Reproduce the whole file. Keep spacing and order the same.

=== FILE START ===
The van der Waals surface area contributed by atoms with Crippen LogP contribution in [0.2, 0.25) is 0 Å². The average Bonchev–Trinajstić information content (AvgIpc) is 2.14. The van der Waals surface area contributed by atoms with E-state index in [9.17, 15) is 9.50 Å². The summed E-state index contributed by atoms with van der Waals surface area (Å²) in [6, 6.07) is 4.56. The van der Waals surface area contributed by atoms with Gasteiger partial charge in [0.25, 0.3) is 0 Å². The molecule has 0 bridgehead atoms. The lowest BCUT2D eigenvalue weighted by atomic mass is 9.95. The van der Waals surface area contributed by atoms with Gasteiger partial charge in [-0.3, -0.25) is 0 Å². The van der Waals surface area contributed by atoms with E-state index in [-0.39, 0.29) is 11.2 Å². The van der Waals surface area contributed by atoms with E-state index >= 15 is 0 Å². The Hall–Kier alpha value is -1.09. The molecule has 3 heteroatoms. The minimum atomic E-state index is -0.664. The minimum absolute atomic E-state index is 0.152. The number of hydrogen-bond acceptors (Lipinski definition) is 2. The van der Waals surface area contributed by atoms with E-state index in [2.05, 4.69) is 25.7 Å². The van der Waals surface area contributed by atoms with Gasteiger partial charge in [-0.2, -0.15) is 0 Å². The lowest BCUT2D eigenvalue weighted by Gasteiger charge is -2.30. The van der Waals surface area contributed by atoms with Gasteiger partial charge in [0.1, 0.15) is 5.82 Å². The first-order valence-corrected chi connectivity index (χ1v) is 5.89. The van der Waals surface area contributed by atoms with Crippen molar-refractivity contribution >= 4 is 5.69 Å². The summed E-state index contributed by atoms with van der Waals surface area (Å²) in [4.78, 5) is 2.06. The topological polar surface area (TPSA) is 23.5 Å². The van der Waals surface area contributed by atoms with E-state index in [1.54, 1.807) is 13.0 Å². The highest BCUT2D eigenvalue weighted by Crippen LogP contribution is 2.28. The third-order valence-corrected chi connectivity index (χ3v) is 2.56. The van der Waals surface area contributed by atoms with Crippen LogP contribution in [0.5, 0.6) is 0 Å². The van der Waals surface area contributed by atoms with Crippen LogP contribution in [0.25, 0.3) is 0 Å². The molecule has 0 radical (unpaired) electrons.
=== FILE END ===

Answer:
The van der Waals surface area contributed by atoms with Crippen LogP contribution in [0.2, 0.25) is 0 Å². The average Bonchev–Trinajstić information content (AvgIpc) is 2.14. The van der Waals surface area contributed by atoms with E-state index in [9.17, 15) is 9.50 Å². The summed E-state index contributed by atoms with van der Waals surface area (Å²) in [6, 6.07) is 4.56. The van der Waals surface area contributed by atoms with Gasteiger partial charge in [0.25, 0.3) is 0 Å². The molecule has 0 bridgehead atoms. The lowest BCUT2D eigenvalue weighted by atomic mass is 9.95. The van der Waals surface area contributed by atoms with Gasteiger partial charge in [-0.3, -0.25) is 0 Å². The van der Waals surface area contributed by atoms with E-state index in [-0.39, 0.29) is 11.2 Å². The van der Waals surface area contributed by atoms with E-state index >= 15 is 0 Å². The Hall–Kier alpha value is -1.09. The molecule has 3 heteroatoms. The minimum atomic E-state index is -0.664. The minimum absolute atomic E-state index is 0.152. The number of hydrogen-bond acceptors (Lipinski definition) is 2. The van der Waals surface area contributed by atoms with E-state index in [2.05, 4.69) is 25.7 Å². The van der Waals surface area contributed by atoms with Gasteiger partial charge in [-0.2, -0.15) is 0 Å². The lowest BCUT2D eigenvalue weighted by Gasteiger charge is -2.30. The van der Waals surface area contributed by atoms with Gasteiger partial charge in [0.1, 0.15) is 5.82 Å². The first-order valence-corrected chi connectivity index (χ1v) is 5.89. The van der Waals surface area contributed by atoms with Crippen molar-refractivity contribution >= 4 is 5.69 Å². The summed E-state index contributed by atoms with van der Waals surface area (Å²) in [4.78, 5) is 2.06. The topological polar surface area (TPSA) is 23.5 Å². The van der Waals surface area contributed by atoms with E-state index in [1.54, 1.807) is 13.0 Å². The highest BCUT2D eigenvalue weighted by Crippen LogP contribution is 2.28. The third-order valence-corrected chi connectivity index (χ3v) is 2.56. The van der Waals surface area contributed by atoms with Crippen LogP contribution in [0.5, 0.6) is 0 Å². The van der Waals surface area contributed by atoms with Crippen LogP contribution in [0.25, 0.3) is 0 Å². The molecule has 0 radical (unpaired) electrons.